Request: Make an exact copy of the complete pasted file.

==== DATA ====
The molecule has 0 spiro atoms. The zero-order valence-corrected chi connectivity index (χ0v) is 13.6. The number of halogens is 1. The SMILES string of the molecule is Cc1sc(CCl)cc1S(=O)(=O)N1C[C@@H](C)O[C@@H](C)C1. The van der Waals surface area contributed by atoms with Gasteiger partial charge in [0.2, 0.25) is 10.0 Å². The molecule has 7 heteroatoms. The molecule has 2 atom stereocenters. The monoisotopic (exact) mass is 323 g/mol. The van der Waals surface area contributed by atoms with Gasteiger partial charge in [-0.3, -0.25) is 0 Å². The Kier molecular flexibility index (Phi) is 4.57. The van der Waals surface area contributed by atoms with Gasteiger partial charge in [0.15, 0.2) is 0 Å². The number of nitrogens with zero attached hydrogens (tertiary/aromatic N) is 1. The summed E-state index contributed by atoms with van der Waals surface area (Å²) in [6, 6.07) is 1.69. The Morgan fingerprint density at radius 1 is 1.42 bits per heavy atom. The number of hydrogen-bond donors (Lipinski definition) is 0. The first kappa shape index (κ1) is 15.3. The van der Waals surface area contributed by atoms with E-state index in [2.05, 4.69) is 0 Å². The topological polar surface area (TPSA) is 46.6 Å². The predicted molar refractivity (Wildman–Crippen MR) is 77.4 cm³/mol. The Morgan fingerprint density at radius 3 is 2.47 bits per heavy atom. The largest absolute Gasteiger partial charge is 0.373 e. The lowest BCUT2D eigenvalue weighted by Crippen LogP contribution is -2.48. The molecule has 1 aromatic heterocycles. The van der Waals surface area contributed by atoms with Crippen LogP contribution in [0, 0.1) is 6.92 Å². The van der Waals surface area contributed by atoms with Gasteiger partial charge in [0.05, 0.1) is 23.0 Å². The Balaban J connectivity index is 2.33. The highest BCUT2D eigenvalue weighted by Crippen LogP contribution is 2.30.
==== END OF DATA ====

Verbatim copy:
The molecule has 0 spiro atoms. The zero-order valence-corrected chi connectivity index (χ0v) is 13.6. The number of halogens is 1. The SMILES string of the molecule is Cc1sc(CCl)cc1S(=O)(=O)N1C[C@@H](C)O[C@@H](C)C1. The van der Waals surface area contributed by atoms with Gasteiger partial charge in [0.2, 0.25) is 10.0 Å². The molecule has 7 heteroatoms. The molecule has 2 atom stereocenters. The monoisotopic (exact) mass is 323 g/mol. The van der Waals surface area contributed by atoms with Gasteiger partial charge in [-0.3, -0.25) is 0 Å². The Kier molecular flexibility index (Phi) is 4.57. The van der Waals surface area contributed by atoms with Gasteiger partial charge in [0.15, 0.2) is 0 Å². The number of nitrogens with zero attached hydrogens (tertiary/aromatic N) is 1. The summed E-state index contributed by atoms with van der Waals surface area (Å²) in [6, 6.07) is 1.69. The Morgan fingerprint density at radius 1 is 1.42 bits per heavy atom. The number of hydrogen-bond donors (Lipinski definition) is 0. The first kappa shape index (κ1) is 15.3. The van der Waals surface area contributed by atoms with E-state index in [2.05, 4.69) is 0 Å². The topological polar surface area (TPSA) is 46.6 Å². The predicted molar refractivity (Wildman–Crippen MR) is 77.4 cm³/mol. The Morgan fingerprint density at radius 3 is 2.47 bits per heavy atom. The largest absolute Gasteiger partial charge is 0.373 e. The lowest BCUT2D eigenvalue weighted by Crippen LogP contribution is -2.48. The molecule has 1 aromatic heterocycles. The van der Waals surface area contributed by atoms with Crippen LogP contribution in [0, 0.1) is 6.92 Å². The van der Waals surface area contributed by atoms with Gasteiger partial charge in [0.05, 0.1) is 23.0 Å². The Balaban J connectivity index is 2.33. The highest BCUT2D eigenvalue weighted by Crippen LogP contribution is 2.30.